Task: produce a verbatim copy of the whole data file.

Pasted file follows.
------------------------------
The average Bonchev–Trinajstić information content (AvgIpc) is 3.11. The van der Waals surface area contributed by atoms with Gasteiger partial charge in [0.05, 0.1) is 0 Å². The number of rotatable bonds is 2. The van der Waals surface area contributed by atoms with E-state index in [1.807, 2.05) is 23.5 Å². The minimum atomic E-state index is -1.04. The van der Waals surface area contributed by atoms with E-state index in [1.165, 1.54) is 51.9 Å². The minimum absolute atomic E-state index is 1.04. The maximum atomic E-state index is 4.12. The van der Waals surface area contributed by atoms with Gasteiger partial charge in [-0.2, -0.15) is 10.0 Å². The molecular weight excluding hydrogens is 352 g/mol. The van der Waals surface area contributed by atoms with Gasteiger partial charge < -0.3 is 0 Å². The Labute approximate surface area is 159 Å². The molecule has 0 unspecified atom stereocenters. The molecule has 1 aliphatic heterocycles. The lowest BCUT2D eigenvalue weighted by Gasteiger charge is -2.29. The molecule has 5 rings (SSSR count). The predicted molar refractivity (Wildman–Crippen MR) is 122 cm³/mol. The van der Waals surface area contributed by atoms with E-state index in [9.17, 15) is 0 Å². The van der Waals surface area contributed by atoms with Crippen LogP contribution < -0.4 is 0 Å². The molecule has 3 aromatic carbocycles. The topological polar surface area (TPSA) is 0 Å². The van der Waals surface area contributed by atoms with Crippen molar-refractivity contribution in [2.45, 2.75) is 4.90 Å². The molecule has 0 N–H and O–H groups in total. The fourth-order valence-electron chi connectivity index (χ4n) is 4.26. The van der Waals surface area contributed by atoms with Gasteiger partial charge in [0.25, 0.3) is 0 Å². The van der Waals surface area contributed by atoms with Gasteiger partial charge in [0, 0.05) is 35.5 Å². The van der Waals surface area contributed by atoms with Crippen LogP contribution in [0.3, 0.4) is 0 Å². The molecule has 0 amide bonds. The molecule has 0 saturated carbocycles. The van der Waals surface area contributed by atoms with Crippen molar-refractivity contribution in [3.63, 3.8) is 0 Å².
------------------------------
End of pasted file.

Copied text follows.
The average Bonchev–Trinajstić information content (AvgIpc) is 3.11. The van der Waals surface area contributed by atoms with Gasteiger partial charge in [0.05, 0.1) is 0 Å². The number of rotatable bonds is 2. The van der Waals surface area contributed by atoms with E-state index in [1.807, 2.05) is 23.5 Å². The minimum atomic E-state index is -1.04. The van der Waals surface area contributed by atoms with E-state index in [1.165, 1.54) is 51.9 Å². The minimum absolute atomic E-state index is 1.04. The maximum atomic E-state index is 4.12. The van der Waals surface area contributed by atoms with Gasteiger partial charge in [-0.2, -0.15) is 10.0 Å². The molecular weight excluding hydrogens is 352 g/mol. The van der Waals surface area contributed by atoms with Gasteiger partial charge < -0.3 is 0 Å². The Labute approximate surface area is 159 Å². The molecule has 0 unspecified atom stereocenters. The molecule has 1 aliphatic heterocycles. The lowest BCUT2D eigenvalue weighted by Gasteiger charge is -2.29. The molecule has 5 rings (SSSR count). The predicted molar refractivity (Wildman–Crippen MR) is 122 cm³/mol. The van der Waals surface area contributed by atoms with E-state index in [9.17, 15) is 0 Å². The van der Waals surface area contributed by atoms with Crippen LogP contribution < -0.4 is 0 Å². The molecule has 3 aromatic carbocycles. The topological polar surface area (TPSA) is 0 Å². The van der Waals surface area contributed by atoms with Crippen molar-refractivity contribution in [2.45, 2.75) is 4.90 Å². The molecule has 0 N–H and O–H groups in total. The fourth-order valence-electron chi connectivity index (χ4n) is 4.26. The van der Waals surface area contributed by atoms with Gasteiger partial charge in [0.25, 0.3) is 0 Å². The van der Waals surface area contributed by atoms with Gasteiger partial charge in [0, 0.05) is 35.5 Å². The van der Waals surface area contributed by atoms with Crippen LogP contribution in [0.3, 0.4) is 0 Å². The molecule has 0 amide bonds. The molecule has 0 saturated carbocycles. The van der Waals surface area contributed by atoms with Crippen molar-refractivity contribution in [3.63, 3.8) is 0 Å².